Council: Front and Center – October 17

An update on arms control, national security, and politics from Council for a Livable World and the Center for Arms Control and Non-Proliferation

What’s News:

Off-Budget Gimmicks Pass Through Congress…For Now

After successfully avoiding a government shutdown (to December, at least), both chambers of Congress turned to voting on the National Defense Authorization Act conference report. The bill contained an unacceptable addition of $38 billion for the Overseas Contingency Operations account, for a grand total of $89 billion for the Pentagon’s slush fund. Council for a Livable World sent this vote alert to members of Congress calling on them to vote “No” on the bill. In the end, it passed through the Senate with a veto-proof majority, but we secured enough “No” votes in the House to sustain President Obama’s veto of this off-budget funding measure, as he has said he will do. 

For more on the differences between the House, Senate, and conference versions of the NDAA, click here to read our side-by-side analysis »

Additionally, here is how to understand the numbers in the Pentagon budget in one easy chart. 

Pentagon Budget Table

Iran Agreement Oversight “Lite”

It’s been nearly a month since the Iran nuclear agreement avoided disapproval by Congress, but it remains an important issue on Capitol Hill. The Iran Policy Oversight Act of 2015 was introduced by several Senate Democrats who said they sought to strengthen congressional oversight of the agreement. The bill, which initially featured some objectionable provisions, has been toned down, and as a result, the Council neither supports nor opposes the bill. To learn more, read our letter to members of Congress on our neutral position »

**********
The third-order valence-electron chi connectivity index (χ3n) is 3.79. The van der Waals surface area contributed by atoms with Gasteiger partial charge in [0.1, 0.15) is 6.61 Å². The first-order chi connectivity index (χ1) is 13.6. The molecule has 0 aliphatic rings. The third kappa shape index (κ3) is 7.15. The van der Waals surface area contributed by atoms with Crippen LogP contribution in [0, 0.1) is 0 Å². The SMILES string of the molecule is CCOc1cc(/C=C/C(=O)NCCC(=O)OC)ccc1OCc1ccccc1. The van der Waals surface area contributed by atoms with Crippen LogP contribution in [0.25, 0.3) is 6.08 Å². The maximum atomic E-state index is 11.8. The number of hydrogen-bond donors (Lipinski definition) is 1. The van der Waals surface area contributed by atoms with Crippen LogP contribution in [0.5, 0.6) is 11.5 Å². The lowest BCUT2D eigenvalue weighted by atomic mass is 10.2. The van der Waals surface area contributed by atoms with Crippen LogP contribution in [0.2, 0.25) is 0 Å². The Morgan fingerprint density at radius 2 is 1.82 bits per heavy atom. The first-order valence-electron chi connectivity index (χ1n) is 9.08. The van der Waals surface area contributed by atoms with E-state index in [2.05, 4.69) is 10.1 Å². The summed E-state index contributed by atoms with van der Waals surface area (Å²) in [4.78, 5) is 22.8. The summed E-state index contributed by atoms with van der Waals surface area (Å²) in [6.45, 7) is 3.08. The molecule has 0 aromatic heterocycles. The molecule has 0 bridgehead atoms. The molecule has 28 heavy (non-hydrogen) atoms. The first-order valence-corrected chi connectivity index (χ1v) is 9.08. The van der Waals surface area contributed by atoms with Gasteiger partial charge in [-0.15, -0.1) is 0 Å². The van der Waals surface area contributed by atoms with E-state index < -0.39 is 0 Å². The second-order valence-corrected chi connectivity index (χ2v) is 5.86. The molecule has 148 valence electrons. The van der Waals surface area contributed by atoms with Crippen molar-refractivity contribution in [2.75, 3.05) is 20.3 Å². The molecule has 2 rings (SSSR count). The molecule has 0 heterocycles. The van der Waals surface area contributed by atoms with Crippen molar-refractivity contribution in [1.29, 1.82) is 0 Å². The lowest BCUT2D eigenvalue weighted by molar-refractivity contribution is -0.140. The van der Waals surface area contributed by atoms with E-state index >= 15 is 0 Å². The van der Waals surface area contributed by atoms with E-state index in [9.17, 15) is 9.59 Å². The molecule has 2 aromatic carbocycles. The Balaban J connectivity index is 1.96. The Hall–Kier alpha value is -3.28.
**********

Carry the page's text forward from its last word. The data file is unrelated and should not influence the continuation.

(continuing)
Introducing: Our First Endorsed House Candidates!

Council for a Livable World is proud to announce our first slate of candidates running for the House of Representatives in 2016—coincidentally, all women leaders!

Five House women endorsed
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Slush Fund Fights 

If President Obama does indeed veto the NDAA over the abuse of the Pentagon’s slush fund, Congress will have to come up with an acceptable compromise. Senior Fellow John Isaacs gave his predictions in a recent piece from Vice News. Read it on our website »

The Syria Snafu

Not 5,400, not even 54—just four or five. That’s how many soldiers are left on the battlefield from the U.S.-led program to train Syrian rebels—and at the price tag of $500 million for the program. In an op-ed for The Hill, Research and Policy Associate Sarah Tully explores why this exemplifies Congress’s bigger budgeting problem. The program has since then been “partially” cancelled. Read Sarah’s piece on our website »


Fact-Checking Rep. Westmoreland

In The Atlantic Journal-Constitution, Research and Policy Associate Greg Terryn set the record straight on a comment from Rep. Lynn Westmoreland of Georgia, who made the false claim that Iran doesn’t have to change its behavior in order to receive relief from sanctions as part of the nuclear agreement. Read the article here »


Pope Calls for a Nuclear-Free World

Pope Francis made waves during his first-ever tour of the United States just weeks ago. But what kind of wisdom did he offer specifically on issues of national security and foreign policy, and how does it compare to what he’s said in the past? We’ve got you covered on the Nukes of Hazard Blog »

Be Social:

The Danger of Loose Nukes: Not Up for Debate

No matter how you feel about Hillary Clinton, you have to admit that she nailed the answer to this question during Tuesday night’s Democratic presidential debate. Former Secretary of State Clinton believes the spread of nuclear weapons and loose nuclear materials remains the gravest threat faced by our nation, and we couldn’t agree more. Share our graphic on Facebook if you agree »

Hillary Clinton on Nuclear Weapons